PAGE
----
Cosgrave was of an era when politicians were in history books, and not gossip columns
SOME months ago, chatting in a Dublin restaurant to a couple of colleagues, both senior political correspondents, an elderly man passed our table. He acknowledged me, and I him; I turned to my companions to say Martin O’Donoghue had just left, only to be met with blank stares.
The first minister for Economic Planning, a hugely controversial figure in his time, dumped by Charlie Haughey at the centre of a scandal that brought down a Garda chief – all, it seemed, forgotten. I recount this not to fault my younger colleagues, but it brought home to me forcefully that we live in an age that is largely ahistoric, with a focus on the here and now and the ephemeral in politics. Liam Cosgrave, however, was a reminder of that earlier time, when politicians were more likely to end up in the history books than the gossip columns.
His death is a reminder of the painful birth pangs of this State, and the more recent threats that his government had to contend with. I was at college in the 1970s and I vividly remember how active supporters of the Provisional IRA were in UCD. I recall Mr Cosgrave visiting Belfield, and the riot when northern students overturned his police car. Given all that was going on at the time, it virtually passed unnoticed. Those were times when every minister had an armed escort, when the Army protected public buildings, and even the studios at RTÉ had a resident Special Branch detective. That distant thunder north of the Border seemed very close then.
It’s hard to comprehend now but, in the years of the Cosgrave government, 1,213 men, women and children lost their lives in a conflict that, to many at this remove, seems almost pointless.
Liam Cosgrave knew all this and had, as we all know, strong views on what should have been done at the time. As he told me privately more than once, he had urged the British to intern Paisley, whom he regarded understandably as a totally malign influence. In retrospect, perhaps it is as well that his advice wasn’t heeded.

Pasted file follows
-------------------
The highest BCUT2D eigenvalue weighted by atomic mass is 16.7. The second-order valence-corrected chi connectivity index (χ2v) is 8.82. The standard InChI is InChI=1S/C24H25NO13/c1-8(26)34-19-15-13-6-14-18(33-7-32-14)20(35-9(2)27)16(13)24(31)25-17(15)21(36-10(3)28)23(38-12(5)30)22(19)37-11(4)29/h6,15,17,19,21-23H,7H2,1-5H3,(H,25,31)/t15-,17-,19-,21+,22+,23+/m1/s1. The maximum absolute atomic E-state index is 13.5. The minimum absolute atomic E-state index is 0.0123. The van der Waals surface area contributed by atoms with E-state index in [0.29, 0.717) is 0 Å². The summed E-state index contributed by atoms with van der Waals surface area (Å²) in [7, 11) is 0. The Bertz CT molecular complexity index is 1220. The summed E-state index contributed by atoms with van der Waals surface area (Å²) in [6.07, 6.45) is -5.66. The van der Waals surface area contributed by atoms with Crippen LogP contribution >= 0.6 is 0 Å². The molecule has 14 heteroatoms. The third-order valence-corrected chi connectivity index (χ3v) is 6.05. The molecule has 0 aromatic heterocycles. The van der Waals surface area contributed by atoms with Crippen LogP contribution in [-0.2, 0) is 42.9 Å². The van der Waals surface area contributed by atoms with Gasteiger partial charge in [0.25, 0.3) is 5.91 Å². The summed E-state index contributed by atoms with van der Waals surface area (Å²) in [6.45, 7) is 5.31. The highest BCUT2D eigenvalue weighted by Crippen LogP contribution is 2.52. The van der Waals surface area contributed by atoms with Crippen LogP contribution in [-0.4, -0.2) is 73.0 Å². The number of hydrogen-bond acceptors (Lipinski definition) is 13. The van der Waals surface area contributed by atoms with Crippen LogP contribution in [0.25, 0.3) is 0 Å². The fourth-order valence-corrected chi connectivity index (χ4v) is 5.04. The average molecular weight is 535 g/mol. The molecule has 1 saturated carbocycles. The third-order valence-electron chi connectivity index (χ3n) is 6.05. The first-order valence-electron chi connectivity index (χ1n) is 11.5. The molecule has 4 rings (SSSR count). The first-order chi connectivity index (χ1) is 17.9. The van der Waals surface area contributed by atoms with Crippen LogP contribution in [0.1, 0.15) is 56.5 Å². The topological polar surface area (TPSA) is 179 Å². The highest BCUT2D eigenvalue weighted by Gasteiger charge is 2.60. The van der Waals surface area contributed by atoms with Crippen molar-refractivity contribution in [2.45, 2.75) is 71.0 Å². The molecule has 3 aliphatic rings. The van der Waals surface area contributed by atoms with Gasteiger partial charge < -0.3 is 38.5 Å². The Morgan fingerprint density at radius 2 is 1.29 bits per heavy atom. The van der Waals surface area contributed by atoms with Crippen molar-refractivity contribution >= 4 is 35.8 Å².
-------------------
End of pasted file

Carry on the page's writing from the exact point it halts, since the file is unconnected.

He can be forgiven too for allowing his fierce loyalty to the institutions that protected the State lead him into errors of judgment – not sacking Paddy Donegan for instance, and dismissing talk of Garda misbehaviour, because he remembered: he remembered the death of Kevin O’Higgins; he remembered the acrid smell of destruction after his family home was torched; he remembered a time when the State itself had been in jeopardy.
He remembered too, with pinpoint recall, episodes throughout his long life. When he launched my then colleague David McCullagh’s biography of Jack Costello, he mesmerised his audience with a 45-minute tour de force of recollection. It’s a shame he will not be around to give his verdict on David’s magisterial biography of his great adversary when the first volume of his life of
De Valera is published this month.
Mr Cosgrave took a keen interest in public life to the very end. A couple of years ago, he attended the launch of a seminar on the War of Independence in the Midlands, organised by the Old Athlone Society. It was to be held in Custume Barracks and had the enthusiastic support of the Army, hence his presence (along with former taoiseach Bertie Ahern).
There to launch the event was the late, and greatly lamented, Judge Adrian Hardiman. Afterwards Mr Cosgrave took the judge aside for a word and an astonished Mr Hardiman told me Mr Cosgrave had wanted to thank him for his part in a judgment which Mr Hardiman himself regarded as obscure, but which nonetheless had been of assistance to his son Liam who was then involved in Tribunalrelated litigation. He missed very little right up to the end.
When a 97-year-old public figure dies, the tributes can understandably be trite and formulaic, but this week they have rung true. One of the most impressive came from Micheál Martin. The Fianna Fáil leader praised his ‘resilience, his integrity and his strength of character’. He had been ‘a link to the foundation events of the State and to one of its founding fathers WT Cosgrave’. It was a generous acknowledgment that more, much more, than others who made the claim – Mr Cosgrave did the State some service.